Please, say it ain’t so. Tell me this is all a bad dream and that the world’s largest banks really had learned their lesson over the last five years. No? They didn’t? REALLY? So, as the headlines shout, JPMorgan Chase, Citigroup, UBS, Barclays and RBS will be writing checks for $5.7 billion in fines. That’s FIVE BILLION, SEVEN HUNDRED MILLION DOLLARS. Why? Can you spell criminal manipulation of foreign exchange rates? That doesn’t even include Barclay’s ancillary penalties of $1.3 billion and another $60 million paid to other regulators; or UBS’ $203 million for manipulating LIBOR and other interest rates. Even Bank of America received a $205 million slap on the wrist for “unsound practices”.
Yet this culture of greed and deceit remains a fixture in our society. Even as JPMorgan Chase’s TV commercials about the importance of “First Impressions” or Citi’s “Do Something” ads show them as caring, public serving entities that we should trust. Does anyone have a vomit bag handy?
In “The Tipping Point”, Malcolm Gladwell talks about when a variety of conditions align to change people’s thinking and decisions. When will the tipping point occur in big banking? One that will change the public’s decision to blindly trust those who are interested only in lining their own pockets with ill-gotten gains?
We make decisions all the time. We decide not to buy produce from growers who don’t pay their workers a fair wage or who spray their crops with pesticides. We decide whether to eat fast food or become vegetarians. We make these decisions based on what we believe aligns with our standards, morals, ethics and beliefs. Why support organizations that promote unfair labor practices or companies that put inferior quality into the products they manufacture?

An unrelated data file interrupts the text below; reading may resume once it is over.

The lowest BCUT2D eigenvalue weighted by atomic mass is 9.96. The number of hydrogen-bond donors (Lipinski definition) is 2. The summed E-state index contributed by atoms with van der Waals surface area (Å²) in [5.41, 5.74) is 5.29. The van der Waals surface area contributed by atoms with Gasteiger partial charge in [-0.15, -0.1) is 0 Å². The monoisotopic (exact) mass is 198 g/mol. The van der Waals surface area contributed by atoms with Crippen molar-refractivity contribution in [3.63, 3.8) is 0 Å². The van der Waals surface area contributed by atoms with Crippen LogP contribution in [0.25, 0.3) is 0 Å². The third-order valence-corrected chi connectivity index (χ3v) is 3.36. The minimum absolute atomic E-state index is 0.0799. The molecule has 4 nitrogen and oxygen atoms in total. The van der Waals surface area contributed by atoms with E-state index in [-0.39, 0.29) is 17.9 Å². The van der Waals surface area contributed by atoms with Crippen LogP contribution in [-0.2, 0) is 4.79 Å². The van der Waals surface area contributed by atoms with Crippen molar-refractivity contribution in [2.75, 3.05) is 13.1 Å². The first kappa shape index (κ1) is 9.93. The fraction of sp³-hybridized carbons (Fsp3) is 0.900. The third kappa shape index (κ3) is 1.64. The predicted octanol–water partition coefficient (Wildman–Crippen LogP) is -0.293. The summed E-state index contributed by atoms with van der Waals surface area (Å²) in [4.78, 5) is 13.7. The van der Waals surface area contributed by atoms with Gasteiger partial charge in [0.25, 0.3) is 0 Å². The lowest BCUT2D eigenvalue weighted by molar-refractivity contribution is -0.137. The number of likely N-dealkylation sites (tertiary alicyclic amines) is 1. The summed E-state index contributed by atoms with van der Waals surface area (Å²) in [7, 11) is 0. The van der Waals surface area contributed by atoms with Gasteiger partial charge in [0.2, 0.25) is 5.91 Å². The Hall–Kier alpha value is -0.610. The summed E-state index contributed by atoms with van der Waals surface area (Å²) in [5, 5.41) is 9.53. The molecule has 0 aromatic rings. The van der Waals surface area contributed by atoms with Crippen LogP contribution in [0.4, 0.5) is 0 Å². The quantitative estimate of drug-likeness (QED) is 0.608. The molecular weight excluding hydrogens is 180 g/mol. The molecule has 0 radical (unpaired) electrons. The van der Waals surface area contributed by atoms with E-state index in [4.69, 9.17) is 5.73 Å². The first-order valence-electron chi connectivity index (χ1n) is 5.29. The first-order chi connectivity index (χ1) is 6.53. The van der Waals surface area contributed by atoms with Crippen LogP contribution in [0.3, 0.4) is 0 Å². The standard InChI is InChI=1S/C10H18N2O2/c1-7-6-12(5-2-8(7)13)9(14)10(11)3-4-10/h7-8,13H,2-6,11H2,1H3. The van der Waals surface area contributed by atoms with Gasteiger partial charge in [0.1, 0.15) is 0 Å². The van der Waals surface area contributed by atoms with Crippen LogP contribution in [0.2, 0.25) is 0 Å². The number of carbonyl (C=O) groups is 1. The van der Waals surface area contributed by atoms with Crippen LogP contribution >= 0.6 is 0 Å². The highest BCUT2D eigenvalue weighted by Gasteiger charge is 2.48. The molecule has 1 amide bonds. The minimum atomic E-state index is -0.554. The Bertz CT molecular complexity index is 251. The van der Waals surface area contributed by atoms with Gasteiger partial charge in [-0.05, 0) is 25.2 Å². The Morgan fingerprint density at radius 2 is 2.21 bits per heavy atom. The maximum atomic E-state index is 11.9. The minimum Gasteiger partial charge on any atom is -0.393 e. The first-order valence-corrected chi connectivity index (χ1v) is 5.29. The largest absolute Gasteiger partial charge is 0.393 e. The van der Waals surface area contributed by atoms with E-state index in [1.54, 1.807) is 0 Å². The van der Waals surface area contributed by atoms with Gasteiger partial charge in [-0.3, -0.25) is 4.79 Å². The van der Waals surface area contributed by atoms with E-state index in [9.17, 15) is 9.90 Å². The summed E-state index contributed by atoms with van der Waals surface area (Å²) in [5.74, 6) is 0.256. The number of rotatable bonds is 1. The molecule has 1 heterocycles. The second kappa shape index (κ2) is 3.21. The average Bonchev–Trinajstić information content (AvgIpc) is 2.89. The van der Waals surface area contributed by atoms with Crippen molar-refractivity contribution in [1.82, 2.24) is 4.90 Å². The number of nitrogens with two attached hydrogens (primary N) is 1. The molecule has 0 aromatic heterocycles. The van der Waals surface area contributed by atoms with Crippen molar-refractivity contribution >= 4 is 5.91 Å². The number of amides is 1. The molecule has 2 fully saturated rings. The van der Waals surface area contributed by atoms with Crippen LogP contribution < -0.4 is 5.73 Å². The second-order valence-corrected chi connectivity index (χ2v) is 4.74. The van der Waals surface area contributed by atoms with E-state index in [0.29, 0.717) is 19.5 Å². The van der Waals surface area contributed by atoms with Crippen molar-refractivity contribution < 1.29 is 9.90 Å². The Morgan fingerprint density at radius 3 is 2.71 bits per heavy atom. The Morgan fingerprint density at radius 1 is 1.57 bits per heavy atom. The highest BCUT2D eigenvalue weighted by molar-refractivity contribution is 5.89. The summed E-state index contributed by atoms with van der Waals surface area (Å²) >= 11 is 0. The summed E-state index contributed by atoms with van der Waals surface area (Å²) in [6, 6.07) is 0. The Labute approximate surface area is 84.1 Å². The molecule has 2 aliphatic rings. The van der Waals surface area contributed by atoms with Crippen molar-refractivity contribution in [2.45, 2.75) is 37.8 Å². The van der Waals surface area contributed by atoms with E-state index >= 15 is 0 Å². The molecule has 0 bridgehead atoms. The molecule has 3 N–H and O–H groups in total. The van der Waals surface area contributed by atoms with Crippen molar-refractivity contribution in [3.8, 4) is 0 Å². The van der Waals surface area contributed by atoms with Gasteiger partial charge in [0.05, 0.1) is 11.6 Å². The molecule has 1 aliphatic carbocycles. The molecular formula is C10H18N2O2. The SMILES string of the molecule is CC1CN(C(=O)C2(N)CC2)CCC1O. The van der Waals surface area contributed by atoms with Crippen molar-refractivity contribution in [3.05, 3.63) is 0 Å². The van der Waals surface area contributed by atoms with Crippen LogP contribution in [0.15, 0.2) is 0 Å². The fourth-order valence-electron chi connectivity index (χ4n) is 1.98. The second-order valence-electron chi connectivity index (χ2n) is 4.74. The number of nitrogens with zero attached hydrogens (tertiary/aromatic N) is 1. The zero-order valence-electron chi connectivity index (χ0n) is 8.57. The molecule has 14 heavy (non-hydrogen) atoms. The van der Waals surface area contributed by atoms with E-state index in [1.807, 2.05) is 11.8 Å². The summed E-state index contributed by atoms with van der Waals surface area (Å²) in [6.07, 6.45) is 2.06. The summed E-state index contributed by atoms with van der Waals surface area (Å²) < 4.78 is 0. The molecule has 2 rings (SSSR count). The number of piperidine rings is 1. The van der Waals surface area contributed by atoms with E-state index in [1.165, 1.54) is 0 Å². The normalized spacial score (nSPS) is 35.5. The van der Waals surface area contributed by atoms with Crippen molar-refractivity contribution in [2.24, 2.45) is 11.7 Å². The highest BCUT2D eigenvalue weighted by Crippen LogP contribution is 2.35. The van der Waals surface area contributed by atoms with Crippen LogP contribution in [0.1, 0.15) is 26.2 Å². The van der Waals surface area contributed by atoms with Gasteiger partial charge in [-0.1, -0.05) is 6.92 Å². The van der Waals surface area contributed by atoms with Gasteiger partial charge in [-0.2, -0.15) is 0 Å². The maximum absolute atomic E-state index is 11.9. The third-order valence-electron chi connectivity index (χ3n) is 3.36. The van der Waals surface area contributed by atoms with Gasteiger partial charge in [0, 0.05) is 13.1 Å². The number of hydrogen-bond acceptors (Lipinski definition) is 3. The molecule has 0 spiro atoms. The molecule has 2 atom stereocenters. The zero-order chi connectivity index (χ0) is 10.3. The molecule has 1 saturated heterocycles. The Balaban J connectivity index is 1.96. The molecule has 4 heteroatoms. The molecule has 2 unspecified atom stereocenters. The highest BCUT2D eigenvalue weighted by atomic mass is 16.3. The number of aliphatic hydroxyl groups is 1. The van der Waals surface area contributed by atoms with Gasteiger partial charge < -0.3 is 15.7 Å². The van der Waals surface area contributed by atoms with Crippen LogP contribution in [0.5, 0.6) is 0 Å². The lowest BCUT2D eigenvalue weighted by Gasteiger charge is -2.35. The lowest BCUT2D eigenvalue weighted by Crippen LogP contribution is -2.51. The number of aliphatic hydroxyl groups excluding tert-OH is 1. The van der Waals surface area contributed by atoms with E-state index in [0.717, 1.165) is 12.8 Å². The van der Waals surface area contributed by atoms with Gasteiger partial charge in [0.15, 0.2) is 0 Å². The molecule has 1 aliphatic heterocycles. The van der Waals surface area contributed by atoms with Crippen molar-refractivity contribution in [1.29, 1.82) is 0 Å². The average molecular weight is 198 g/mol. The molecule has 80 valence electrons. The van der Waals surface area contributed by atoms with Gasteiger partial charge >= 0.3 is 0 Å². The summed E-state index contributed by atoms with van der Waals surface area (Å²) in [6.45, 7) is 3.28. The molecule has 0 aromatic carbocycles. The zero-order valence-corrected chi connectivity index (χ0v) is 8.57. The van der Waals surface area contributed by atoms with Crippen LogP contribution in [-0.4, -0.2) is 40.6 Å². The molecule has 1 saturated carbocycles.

Philosopher-Diplomat Joseph de Maistre said “Every nation gets the government they deserve.” The same can be said for the corporations that stand as leaders on the world’s stage. If we allow these wrongdoers to continue to act illegally and immorally then we, by virtue of our continual support, approve of their actions.
What can the “little guy” do in a world where corporate giants set the rules? Know your values and make decisions every day based on them. If your values do not align with the actions of the companies you support, then stop. If you went to a restaurant and were mistreated, you’d probably find a new place to eat your dinner. Why is this different?
JPMorgan Chase declares their business principles like this: “Built with hard work over 200 years, our company has been there for our clients and communities in good and bad times. We will continue to invest in our businesses for the long-term, and together, build a company in which we can all be proud.”
Citi’s Mission: “Citi works tirelessly to serve individuals, communities, institutions and nations. With 200 years of experience meeting the world’s toughest challenges and seizing its greatest opportunities, we strive to create the best outcomes for our clients and customers with financial solutions that are simple, creative and responsible.”
Barclays’ Purpose and Values: “Barclays has undertaken a fundamental review of how our business operates. We have looked at the bank in terms of business performance and in terms of culture because we know that only a business driven by strong values can deliver strong, sustainable returns.”
UBS’ Code of Business Conduct and Ethics: “At UBS, we uncompromisingly treat our reputation as our most valuable asset and we will protect it fiercely. Three principles guide us. We demonstrate an unrivaled client focus at every level of our business building relationships that create long-term value, focusing on investment returns and anticipating and managing conflicts of interest.”
These mission statements talk about declarations of values, responsibility, reputation and pride. But the results of this double-speak are billions in fines for criminal acts. So either the public starts saying “No mas, no mas” or we get what we deserve.